May 5, 2014
The Glass Ceiling: Are Women Treated Differently
Unfortunately, even today, women are still trying to prove themselves equal to men in many ways. The "glass ceiling" is perhaps one of the most familiar and evocative metaphors to surface from the 20th century. This expression has been used widely in the popular media as well as in official government reports. The image suggest that although it may be the case now that women are able to get through the front door professional hierarchies, at some point they hit an invisible barrier that blocks any further upward movement. "Below this barrier, women are able to get promoted; beyond this barrier, they are not". Such a situation can be considered a limiting case for a more general phenomenon: situations in which the disadvantages women face relative to men strengthen as they move up executive hierarches.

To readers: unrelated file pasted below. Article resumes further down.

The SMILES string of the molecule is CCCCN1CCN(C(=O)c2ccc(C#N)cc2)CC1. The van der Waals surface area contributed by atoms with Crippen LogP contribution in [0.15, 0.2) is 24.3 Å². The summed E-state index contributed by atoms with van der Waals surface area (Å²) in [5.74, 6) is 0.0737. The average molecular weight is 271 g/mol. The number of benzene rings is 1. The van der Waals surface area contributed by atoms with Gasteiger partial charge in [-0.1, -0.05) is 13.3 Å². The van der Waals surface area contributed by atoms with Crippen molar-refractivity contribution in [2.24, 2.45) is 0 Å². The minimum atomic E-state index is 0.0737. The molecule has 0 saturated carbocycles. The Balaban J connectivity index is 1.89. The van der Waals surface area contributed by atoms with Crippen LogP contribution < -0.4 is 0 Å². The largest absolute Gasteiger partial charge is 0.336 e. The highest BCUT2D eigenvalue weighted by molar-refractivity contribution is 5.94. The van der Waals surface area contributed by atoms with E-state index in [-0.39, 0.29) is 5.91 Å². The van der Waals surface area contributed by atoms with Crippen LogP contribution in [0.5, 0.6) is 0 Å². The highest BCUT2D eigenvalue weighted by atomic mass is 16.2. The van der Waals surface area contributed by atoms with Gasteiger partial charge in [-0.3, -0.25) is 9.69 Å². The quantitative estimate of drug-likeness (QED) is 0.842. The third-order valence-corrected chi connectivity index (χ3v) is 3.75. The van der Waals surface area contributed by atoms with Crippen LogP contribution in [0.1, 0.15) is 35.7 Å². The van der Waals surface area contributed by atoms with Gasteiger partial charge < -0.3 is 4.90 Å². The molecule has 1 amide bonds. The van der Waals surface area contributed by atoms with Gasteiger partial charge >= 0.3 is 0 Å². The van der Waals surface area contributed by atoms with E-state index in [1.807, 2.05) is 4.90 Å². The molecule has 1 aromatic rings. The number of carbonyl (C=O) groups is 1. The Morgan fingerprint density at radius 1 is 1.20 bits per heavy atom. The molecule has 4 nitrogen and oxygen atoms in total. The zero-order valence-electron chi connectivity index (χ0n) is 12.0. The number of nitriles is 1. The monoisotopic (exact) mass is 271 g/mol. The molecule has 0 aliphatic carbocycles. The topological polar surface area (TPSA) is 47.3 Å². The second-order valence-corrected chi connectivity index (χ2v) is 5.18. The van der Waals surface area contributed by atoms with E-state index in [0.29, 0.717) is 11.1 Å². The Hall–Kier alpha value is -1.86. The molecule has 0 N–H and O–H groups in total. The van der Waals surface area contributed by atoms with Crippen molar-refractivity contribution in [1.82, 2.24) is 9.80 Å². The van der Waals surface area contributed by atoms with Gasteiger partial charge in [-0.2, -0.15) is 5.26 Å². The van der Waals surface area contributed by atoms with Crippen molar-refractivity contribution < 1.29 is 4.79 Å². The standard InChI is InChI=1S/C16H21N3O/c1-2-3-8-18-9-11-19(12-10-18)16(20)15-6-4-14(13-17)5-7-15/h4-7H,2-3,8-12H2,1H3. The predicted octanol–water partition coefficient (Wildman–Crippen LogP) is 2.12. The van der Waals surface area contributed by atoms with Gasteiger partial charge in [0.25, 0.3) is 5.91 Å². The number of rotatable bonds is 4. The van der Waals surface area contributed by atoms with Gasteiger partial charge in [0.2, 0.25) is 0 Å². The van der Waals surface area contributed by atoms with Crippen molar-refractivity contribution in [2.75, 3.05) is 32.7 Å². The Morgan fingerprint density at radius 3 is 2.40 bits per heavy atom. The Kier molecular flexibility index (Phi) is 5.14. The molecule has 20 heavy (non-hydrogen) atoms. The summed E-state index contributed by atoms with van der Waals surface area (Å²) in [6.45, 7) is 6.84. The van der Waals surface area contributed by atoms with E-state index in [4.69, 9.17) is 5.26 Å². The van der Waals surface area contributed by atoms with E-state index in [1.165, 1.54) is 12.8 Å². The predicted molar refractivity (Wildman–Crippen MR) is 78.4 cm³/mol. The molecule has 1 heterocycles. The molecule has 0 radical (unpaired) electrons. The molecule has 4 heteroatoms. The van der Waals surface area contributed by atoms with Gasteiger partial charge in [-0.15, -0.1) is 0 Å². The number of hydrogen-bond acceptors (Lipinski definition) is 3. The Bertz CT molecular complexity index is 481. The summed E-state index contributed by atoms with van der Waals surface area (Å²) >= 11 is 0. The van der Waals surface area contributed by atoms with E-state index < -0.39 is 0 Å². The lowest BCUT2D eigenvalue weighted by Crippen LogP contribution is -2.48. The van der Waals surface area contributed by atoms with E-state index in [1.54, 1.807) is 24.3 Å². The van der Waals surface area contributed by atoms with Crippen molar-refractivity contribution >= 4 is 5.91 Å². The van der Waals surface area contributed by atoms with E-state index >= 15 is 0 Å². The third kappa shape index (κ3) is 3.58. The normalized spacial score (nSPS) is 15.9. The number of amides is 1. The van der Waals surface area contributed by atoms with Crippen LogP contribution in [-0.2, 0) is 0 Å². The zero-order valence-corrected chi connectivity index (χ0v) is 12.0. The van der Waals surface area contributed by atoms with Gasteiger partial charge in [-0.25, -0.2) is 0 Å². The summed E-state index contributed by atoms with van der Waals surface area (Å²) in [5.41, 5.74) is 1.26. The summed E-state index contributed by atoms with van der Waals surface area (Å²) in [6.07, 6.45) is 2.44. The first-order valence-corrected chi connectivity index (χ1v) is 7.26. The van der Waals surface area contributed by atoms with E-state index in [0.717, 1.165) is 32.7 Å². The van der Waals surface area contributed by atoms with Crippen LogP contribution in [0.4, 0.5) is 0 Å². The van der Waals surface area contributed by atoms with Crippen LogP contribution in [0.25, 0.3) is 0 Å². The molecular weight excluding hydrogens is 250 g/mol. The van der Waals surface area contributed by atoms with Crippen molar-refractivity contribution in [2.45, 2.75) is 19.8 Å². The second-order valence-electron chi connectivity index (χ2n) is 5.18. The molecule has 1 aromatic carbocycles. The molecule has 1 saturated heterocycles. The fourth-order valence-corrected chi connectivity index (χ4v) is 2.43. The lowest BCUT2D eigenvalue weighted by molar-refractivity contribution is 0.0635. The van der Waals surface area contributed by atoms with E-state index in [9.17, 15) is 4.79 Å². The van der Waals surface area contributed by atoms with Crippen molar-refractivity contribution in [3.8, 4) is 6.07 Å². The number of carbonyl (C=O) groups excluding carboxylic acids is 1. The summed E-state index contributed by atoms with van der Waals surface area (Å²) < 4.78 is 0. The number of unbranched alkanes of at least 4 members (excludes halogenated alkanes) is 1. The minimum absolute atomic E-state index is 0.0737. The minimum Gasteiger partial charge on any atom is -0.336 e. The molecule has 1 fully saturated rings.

"Traditional approaches to recruitment, organization and job design, performance management and promotions are often designed in ways that are more suited to men than to women. This is what creates the glass ceiling". Beyond the limit of job titles, the glass ceiling also creates a pay difference between men and women performing the same work requirements.[1: Baxter, Janeen, and Erik O. Wright. "The Glass Ceiling Hypothesis." Http://www.ssc.wisc.edu/. Web. 4 May 2014. ][2: Santinon, Joanna. "The Debate: Why the Glass Ceiling Is Bad for Business." Business Reporter. 26 June 2013. Web. 04 May 2014. ]
"The history of the Glass Ceiling Commission dates back to 1986 when Wall Street Journal reported a pattern of highly accomplished women being passed over for upper-level promotions due to an invisible barrier". The term "glass-ceiling" first entered America's public conversation almost two decades ago, when the Corporate Woman column from The Wall...